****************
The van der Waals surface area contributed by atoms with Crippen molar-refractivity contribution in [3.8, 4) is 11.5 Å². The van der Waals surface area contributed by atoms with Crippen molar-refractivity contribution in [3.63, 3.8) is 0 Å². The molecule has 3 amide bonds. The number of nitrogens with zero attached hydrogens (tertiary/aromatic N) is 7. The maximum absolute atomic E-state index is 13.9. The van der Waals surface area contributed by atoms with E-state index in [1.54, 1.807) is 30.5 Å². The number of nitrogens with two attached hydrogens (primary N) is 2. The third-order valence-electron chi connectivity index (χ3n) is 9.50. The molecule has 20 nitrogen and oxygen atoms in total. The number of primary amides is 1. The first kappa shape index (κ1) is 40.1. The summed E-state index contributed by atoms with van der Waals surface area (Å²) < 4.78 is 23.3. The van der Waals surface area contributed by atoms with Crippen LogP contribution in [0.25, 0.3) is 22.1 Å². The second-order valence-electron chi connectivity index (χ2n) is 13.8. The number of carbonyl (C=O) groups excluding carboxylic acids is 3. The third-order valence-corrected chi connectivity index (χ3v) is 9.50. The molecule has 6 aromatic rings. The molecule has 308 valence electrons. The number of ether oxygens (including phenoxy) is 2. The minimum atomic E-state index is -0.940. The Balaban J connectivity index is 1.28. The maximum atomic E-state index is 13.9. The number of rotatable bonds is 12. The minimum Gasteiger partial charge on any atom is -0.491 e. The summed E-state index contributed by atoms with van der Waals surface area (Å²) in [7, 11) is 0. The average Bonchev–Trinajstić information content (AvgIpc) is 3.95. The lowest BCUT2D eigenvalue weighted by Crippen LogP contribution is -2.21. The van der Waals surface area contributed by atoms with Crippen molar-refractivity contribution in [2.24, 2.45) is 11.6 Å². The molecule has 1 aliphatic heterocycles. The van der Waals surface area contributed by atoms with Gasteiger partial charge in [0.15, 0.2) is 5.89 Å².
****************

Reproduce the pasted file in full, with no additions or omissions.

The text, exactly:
The van der Waals surface area contributed by atoms with Crippen molar-refractivity contribution in [3.8, 4) is 11.5 Å². The van der Waals surface area contributed by atoms with Crippen molar-refractivity contribution in [3.63, 3.8) is 0 Å². The molecule has 3 amide bonds. The number of nitrogens with zero attached hydrogens (tertiary/aromatic N) is 7. The maximum absolute atomic E-state index is 13.9. The van der Waals surface area contributed by atoms with E-state index in [1.54, 1.807) is 30.5 Å². The number of nitrogens with two attached hydrogens (primary N) is 2. The third-order valence-electron chi connectivity index (χ3n) is 9.50. The molecule has 20 nitrogen and oxygen atoms in total. The number of primary amides is 1. The first kappa shape index (κ1) is 40.1. The summed E-state index contributed by atoms with van der Waals surface area (Å²) < 4.78 is 23.3. The van der Waals surface area contributed by atoms with Crippen LogP contribution in [0.25, 0.3) is 22.1 Å². The second-order valence-electron chi connectivity index (χ2n) is 13.8. The number of carbonyl (C=O) groups excluding carboxylic acids is 3. The third-order valence-corrected chi connectivity index (χ3v) is 9.50. The molecule has 6 aromatic rings. The molecule has 308 valence electrons. The number of ether oxygens (including phenoxy) is 2. The minimum atomic E-state index is -0.940. The Balaban J connectivity index is 1.28. The maximum atomic E-state index is 13.9. The number of rotatable bonds is 12. The minimum Gasteiger partial charge on any atom is -0.491 e. The summed E-state index contributed by atoms with van der Waals surface area (Å²) in [7, 11) is 0. The average Bonchev–Trinajstić information content (AvgIpc) is 3.95. The lowest BCUT2D eigenvalue weighted by Crippen LogP contribution is -2.21. The van der Waals surface area contributed by atoms with Crippen molar-refractivity contribution in [2.24, 2.45) is 11.6 Å². The molecule has 1 aliphatic heterocycles. The van der Waals surface area contributed by atoms with Gasteiger partial charge in [0.15, 0.2) is 5.89 Å².